I was listening to a radio station this morning and the expert being interviewed said that there is a lot of apathy by Nyanza residents on taking up medicine as a practice. How do we expect to have people who can understand some cultural orientations among this group of people to effectively do their work if their sons and daughters give medical school a wide berth? In any case, in most of the appointments that I have seen at the county level, even professionals are appointed from the same region, how much will this impact on health sector?
As we think about the mess that is likely to be experienced in the public health sector, journalists should look at both sides of the coin – to also query the role of the private sector such as the church – will the church continue to milk county residents dry in pursuit of huge profits? I talk about this because I come from Kendu Bay a predominantly Seventh Day Adventist (SDA) area where costs at a hospital like Kendu Mission Hospital are way above what the locals can afford. The residents therefore resort to the government institutions in the area whose hallmark is sharing of beds (not due to lack but due to mismanagement and theft by the health officials at the local level).
Finally as journalists take up the watchdog role of ensuring the county governments perform, the governments should be reminded that Schedule 4 of the Kenya Constitution 2010 assigns to the County Governments the function of delivering essential health services, and to the National Government, the functions of stewardship for health policy and oversight of national referral health facilities. The health sector, therefore has a fundamental duty to take legislative, policy and other measures, including the setting of standards, to achieve progressive realization of the right to the highest attainable standard of health for every Kenyan as enshrined in the Constitution.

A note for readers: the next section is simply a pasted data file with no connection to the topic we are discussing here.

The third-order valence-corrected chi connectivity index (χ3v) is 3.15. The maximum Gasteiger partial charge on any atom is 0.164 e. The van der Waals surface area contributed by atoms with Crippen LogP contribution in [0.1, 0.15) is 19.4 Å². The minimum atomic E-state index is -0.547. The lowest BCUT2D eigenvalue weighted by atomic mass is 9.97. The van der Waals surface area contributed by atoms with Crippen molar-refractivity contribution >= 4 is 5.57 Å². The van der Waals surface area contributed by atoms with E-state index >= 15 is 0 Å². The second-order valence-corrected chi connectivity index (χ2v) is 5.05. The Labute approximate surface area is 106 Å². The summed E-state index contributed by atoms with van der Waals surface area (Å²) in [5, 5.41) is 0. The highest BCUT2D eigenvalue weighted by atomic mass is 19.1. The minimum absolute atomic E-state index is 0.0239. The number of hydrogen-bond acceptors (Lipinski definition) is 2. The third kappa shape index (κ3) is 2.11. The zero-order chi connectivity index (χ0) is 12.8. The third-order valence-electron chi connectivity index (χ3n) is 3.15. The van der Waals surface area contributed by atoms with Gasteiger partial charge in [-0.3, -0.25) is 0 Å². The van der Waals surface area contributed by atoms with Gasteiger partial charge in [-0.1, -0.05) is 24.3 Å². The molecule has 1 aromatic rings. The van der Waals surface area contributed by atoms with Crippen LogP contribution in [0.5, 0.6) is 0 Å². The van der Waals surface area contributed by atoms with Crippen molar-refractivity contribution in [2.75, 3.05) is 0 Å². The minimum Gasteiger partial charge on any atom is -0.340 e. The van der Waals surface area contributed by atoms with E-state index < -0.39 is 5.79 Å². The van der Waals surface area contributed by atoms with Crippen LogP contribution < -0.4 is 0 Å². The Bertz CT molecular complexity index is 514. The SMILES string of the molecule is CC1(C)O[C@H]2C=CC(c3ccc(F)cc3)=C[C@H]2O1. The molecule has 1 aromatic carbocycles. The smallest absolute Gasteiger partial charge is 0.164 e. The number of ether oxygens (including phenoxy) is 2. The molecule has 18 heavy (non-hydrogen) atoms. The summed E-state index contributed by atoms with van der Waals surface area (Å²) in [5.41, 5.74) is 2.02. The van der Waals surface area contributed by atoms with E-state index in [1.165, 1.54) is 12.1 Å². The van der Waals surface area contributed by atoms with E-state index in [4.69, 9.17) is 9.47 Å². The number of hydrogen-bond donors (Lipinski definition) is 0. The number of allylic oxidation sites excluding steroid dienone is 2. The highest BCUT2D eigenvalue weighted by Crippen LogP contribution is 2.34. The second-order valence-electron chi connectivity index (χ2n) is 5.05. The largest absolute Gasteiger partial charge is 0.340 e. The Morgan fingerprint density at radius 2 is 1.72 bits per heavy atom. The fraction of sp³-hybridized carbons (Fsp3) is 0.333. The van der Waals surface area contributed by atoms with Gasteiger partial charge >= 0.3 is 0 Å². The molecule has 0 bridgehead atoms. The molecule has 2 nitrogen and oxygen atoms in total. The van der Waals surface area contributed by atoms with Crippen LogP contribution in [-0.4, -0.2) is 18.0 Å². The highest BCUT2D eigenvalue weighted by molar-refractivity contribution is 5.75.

By Isaiah Esipisu
Source: TrustMedia Alumni Blog –
After years of dependence of food aid in the semi-arid Eastern Kenya, Stephen Mwangangi from Kinyatta village in Yatta district has discovered how to keep his family food secure by using just one acre piece of land despite the droughts.
The entire region also known as Ukambani is dry. But through a church-led self help group known Christian Impact Mission, farmers have discovered means of survival – combining indigenous knowledge with emerging technologies to grow high value horticultural crops for domestic and the export market.